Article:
Good remembrance.—Not merely “clear, vivid remembrance” (as we say, “to remember well”), but “a good, kind remembrance,” as the explanation in “desiring,” &c, shows. The word “good” bears the same significance in Matthew 20:15; Romans 5:7; 1 Peter 2:18. If the Thessalonians had been beginning to fall away, they would not have cared to see their teachers.
(7) In all our affliction and distress.—The words give no decisive indication whether the distress came from within or from without, and it is impossible to specify in what it consisted; but either way it suits very well with Acts 18:5-17; 1 Corinthians 2:3.
(8) Now we live, if.—“Now” contrasts the new life and vigour which the “gospel of their faith and charity” had infused into the Apostle, with the deadly sinking he had felt at the thought of their possible apostacy. At the same time the “if” has the half-future sense, as though St. Paul meant that the continuance of this “life” was contingent upon their continued steadfastness. Another interpretation has been suggested, according to which both the “we” and “ye” are perfectly general, and therefore interchangeable, and the sense is made to be a vague proposition, “for standing fast in the Lord is a sine qua non of life”—life in the theological sense: and parts of Romans 7:8 are compared. This interpretation, however, suits the Greek as little as the context.
(9) For what thanks can we render.—An apology for the enthusiastic expressions used in the three foregoing verses. “I may call it a gospel, a balm for all anxieties, a new life, for what mode of thanksgiving could be deemed extravagant in such a case of joy?”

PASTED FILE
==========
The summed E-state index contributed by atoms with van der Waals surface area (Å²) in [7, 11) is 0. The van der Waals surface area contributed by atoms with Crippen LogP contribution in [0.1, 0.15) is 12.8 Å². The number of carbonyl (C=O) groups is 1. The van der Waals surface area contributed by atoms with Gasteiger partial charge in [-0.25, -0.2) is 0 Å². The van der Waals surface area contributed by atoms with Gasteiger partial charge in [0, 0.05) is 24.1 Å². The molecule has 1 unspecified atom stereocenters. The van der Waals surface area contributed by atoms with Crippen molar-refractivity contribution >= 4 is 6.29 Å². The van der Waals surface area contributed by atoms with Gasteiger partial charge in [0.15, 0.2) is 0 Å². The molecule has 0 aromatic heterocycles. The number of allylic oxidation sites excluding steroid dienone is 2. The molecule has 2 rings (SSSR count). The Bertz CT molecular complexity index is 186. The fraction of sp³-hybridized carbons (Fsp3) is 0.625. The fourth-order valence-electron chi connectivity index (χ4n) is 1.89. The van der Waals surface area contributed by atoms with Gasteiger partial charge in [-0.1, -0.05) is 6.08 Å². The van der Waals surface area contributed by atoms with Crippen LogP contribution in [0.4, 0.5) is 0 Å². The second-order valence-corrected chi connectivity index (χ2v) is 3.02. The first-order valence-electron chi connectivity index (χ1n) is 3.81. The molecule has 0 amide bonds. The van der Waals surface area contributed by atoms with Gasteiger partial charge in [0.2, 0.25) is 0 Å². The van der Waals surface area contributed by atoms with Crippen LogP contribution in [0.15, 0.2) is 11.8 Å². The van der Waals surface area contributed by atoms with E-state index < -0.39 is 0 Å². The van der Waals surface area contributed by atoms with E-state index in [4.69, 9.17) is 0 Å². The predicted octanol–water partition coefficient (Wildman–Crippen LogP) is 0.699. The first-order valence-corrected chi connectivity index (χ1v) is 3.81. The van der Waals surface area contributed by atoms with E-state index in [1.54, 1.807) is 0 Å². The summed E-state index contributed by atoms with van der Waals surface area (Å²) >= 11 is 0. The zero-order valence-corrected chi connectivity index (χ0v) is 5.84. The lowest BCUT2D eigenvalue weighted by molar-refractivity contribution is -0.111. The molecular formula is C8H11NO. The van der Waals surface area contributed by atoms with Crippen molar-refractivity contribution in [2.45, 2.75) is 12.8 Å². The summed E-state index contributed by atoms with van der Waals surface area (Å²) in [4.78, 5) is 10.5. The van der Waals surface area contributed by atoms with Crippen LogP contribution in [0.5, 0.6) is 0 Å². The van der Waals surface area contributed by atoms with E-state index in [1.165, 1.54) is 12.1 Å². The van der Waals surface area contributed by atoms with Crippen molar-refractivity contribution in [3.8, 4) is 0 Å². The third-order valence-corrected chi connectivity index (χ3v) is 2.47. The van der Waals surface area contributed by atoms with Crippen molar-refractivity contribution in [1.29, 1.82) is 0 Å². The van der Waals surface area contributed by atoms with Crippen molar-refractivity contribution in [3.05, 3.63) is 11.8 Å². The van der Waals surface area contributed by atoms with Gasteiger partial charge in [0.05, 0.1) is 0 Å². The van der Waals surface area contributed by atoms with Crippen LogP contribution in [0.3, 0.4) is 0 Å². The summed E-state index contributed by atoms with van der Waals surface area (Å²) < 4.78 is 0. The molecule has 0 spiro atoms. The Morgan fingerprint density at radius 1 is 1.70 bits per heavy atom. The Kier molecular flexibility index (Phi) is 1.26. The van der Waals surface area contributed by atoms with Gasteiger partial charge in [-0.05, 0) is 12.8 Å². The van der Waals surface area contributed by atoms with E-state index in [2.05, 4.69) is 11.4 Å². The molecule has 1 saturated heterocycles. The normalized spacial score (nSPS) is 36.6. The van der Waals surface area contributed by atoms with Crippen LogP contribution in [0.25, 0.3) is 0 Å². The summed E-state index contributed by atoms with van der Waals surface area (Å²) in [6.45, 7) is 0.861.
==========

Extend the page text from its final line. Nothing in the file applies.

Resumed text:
Before our God.—As in 1 Thessalonians 1:3, the occasion on which the joy and thankfulness bursts out is “in prayer;” perhaps, in connection with thanksgiving, especially at the great Eucharistic Thanksgiving (1 Corinthians 14:16), when he “stood before the Lord in a special manner (Acts 13:2; comp. Leviticus 1:3; Leviticus 1:11; Leviticus 3:1, et al).
(10) See your face.—Seeing them by proxy might satisfy for the while, but not for long. This exceeding importunate, prayer is caused by the feeling that it was Satan’s hindrance (1 Thessalonians 2:18), not God’s will, which forbad the meeting. He would not so have prayed to go into Bithynia (Acts 16:7), for the essence of prayer is to conform the will to God’s will.
That which is lacking in your faith.—Bishop Wordsworth points out the unflattering faithfulness of St. Paul’s dealing with his converts. What the deficiencies were is unknown, but they certainly include want of knowledge of the state of the dead and concerning the Advent.
(11) God himself and our Father.—Better, our God and Father Himself. If we are to find any special person with whom the word “Himself” is intended to enforce a contrast, the contrast is probably not so much with the baffled efforts of St. Paul, as with Satan, who had hindered the journey. But the word is probably added without such specific reference: “May God Himself direct us; for in that case who could hinder?”